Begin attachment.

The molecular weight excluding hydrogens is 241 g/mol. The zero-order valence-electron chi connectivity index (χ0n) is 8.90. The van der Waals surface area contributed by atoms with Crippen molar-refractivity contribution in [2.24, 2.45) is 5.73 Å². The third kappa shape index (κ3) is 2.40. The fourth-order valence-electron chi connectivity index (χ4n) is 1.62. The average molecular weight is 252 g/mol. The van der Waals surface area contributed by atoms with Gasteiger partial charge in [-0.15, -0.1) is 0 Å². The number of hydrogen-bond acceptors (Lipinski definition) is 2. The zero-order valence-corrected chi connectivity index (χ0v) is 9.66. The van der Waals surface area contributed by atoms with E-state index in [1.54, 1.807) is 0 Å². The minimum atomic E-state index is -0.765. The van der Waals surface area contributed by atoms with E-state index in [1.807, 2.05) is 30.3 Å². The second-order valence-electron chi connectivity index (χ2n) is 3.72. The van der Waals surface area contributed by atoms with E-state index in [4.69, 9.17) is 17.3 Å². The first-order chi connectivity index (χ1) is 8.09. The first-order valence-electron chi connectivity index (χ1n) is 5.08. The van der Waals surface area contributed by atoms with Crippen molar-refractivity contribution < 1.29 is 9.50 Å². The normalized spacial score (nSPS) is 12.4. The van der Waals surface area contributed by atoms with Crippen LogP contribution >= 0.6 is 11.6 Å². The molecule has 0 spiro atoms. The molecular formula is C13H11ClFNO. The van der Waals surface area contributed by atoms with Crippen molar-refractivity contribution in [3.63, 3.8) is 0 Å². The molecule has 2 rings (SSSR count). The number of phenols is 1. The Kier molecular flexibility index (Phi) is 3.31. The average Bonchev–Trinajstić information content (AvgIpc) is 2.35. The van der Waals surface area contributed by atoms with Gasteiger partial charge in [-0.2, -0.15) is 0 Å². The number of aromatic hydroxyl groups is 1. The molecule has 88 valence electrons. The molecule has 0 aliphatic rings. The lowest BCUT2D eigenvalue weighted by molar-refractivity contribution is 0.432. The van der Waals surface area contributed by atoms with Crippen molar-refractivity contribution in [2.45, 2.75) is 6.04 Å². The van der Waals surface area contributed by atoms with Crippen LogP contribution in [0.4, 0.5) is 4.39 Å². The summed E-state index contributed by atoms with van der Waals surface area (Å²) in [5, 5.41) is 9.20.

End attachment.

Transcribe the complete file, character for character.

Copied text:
The molecular weight excluding hydrogens is 241 g/mol. The zero-order valence-electron chi connectivity index (χ0n) is 8.90. The van der Waals surface area contributed by atoms with Crippen molar-refractivity contribution in [2.24, 2.45) is 5.73 Å². The third kappa shape index (κ3) is 2.40. The fourth-order valence-electron chi connectivity index (χ4n) is 1.62. The average molecular weight is 252 g/mol. The van der Waals surface area contributed by atoms with Gasteiger partial charge in [-0.15, -0.1) is 0 Å². The number of hydrogen-bond acceptors (Lipinski definition) is 2. The zero-order valence-corrected chi connectivity index (χ0v) is 9.66. The van der Waals surface area contributed by atoms with E-state index in [1.54, 1.807) is 0 Å². The minimum atomic E-state index is -0.765. The van der Waals surface area contributed by atoms with E-state index in [1.807, 2.05) is 30.3 Å². The second-order valence-electron chi connectivity index (χ2n) is 3.72. The van der Waals surface area contributed by atoms with E-state index in [4.69, 9.17) is 17.3 Å². The first-order chi connectivity index (χ1) is 8.09. The first-order valence-electron chi connectivity index (χ1n) is 5.08. The van der Waals surface area contributed by atoms with Crippen molar-refractivity contribution < 1.29 is 9.50 Å². The normalized spacial score (nSPS) is 12.4. The van der Waals surface area contributed by atoms with Crippen LogP contribution >= 0.6 is 11.6 Å². The molecule has 0 spiro atoms. The molecular formula is C13H11ClFNO. The van der Waals surface area contributed by atoms with Crippen molar-refractivity contribution in [3.63, 3.8) is 0 Å². The molecule has 2 rings (SSSR count). The number of phenols is 1. The Kier molecular flexibility index (Phi) is 3.31. The average Bonchev–Trinajstić information content (AvgIpc) is 2.35. The van der Waals surface area contributed by atoms with Gasteiger partial charge in [-0.2, -0.15) is 0 Å². The number of aromatic hydroxyl groups is 1. The molecule has 88 valence electrons. The molecule has 0 aliphatic rings. The lowest BCUT2D eigenvalue weighted by molar-refractivity contribution is 0.432. The van der Waals surface area contributed by atoms with Crippen molar-refractivity contribution in [2.45, 2.75) is 6.04 Å². The van der Waals surface area contributed by atoms with Crippen LogP contribution in [0.4, 0.5) is 4.39 Å². The summed E-state index contributed by atoms with van der Waals surface area (Å²) in [5, 5.41) is 9.20.